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Fluffy Bunny Feet405 posts since 11 Mar 2003
I keep passing digital ads for this on the tube into work and I know it's probably not aimed at my age group but I just can't really see how this can be a success in the long term. They're naming shows like Law and Order UK and the recently axed Wild Bill as highlights. Everything seems to be stuff that is constantly repeated on Drama and ITV3 and the like and I'd have thought that that age range would rather just continue watching it on linear. With only a handful of original series a year that's unlikely to be enough to draw people onto the platform.


Also what's going on in the incredibly irritating TV ad where the guy is going "Bang. Bang. Bang." in time with the music? What is that from?


Well think of it as a replacement for DVDs. When was the last time you bought either a BBC or ITV DVD of one of their shows. They have to move (late) with the times.
Fluffy Bunny Feet405 posts since 11 Mar 2003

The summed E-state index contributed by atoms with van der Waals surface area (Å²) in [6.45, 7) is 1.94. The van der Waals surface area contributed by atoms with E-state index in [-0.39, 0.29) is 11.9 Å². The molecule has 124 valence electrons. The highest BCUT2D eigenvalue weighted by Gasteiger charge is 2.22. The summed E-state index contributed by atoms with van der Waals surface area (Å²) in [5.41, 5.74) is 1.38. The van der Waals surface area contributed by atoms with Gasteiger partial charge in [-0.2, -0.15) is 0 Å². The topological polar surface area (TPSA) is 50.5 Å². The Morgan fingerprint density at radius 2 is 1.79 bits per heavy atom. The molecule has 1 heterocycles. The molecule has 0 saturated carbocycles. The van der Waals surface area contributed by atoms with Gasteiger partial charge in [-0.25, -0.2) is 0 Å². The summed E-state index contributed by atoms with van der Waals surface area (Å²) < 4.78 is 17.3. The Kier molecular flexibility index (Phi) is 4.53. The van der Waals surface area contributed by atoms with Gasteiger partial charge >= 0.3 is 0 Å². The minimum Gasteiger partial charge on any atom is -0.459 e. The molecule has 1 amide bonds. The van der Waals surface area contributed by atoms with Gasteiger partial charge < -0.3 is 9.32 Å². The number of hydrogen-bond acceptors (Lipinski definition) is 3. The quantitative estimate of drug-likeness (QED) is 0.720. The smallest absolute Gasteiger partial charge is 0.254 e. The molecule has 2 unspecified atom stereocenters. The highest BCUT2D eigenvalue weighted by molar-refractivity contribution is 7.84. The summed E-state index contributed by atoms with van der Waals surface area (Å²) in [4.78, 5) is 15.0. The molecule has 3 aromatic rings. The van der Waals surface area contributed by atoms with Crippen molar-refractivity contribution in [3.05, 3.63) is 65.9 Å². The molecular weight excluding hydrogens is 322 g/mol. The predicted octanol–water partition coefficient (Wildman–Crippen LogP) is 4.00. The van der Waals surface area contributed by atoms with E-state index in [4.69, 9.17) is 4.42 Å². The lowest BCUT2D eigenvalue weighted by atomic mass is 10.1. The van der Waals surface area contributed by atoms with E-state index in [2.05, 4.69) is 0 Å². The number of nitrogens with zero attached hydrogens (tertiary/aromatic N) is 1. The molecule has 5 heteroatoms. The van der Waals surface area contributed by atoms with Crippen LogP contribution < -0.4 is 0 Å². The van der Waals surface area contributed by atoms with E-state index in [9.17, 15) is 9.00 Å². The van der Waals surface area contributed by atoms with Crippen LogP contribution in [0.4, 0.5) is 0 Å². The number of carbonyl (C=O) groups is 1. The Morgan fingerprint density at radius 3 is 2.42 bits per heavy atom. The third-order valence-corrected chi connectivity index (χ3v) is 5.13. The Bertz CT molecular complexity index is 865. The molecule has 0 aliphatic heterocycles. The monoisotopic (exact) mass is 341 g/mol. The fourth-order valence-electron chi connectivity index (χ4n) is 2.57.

The prime marketing group would appear to be those new to streaming, with an affection to 'normal' television content, there'll be many in that grouping. The lack of certain platforms at launch will hit this aim.

I suspect that BT YouView will announce a no additional cost incorporation into it's base layer in the new year along with it's relaunch. There's a lot of content that's duplicated with SKY's NOW TV pass and I can see these offerings transferring on BTTV to that access route, the channels being removed from BTTV's base offering. Substituting BritBox would be a suitable and effective offering in their places.

I'm still bemoaning the lack of significant quality documentary from BBC FOUR (ie those produced in OU partnership) though.

We'll see.

There's also Rights issues that need agreeing - if a doco was co-produced it's not automatically the broadcasters' property and it takes time to negotiate all the relevant deals.
London Lite11,092 posts since 4 Jan 2003
London London

There's also Rights issues that need agreeing - if a doco was co-produced it's not automatically the broadcasters' property and it takes time to negotiate all the relevant deals.


Indeed, which is why Line of Duty isn't on Britbox. It's still on Netflix UK. Kew Media distribute that show on behalf of World Productions, so it'll be a deal between ITV SVoD and Kew to get that on the platform rather than the BBC I would have thought?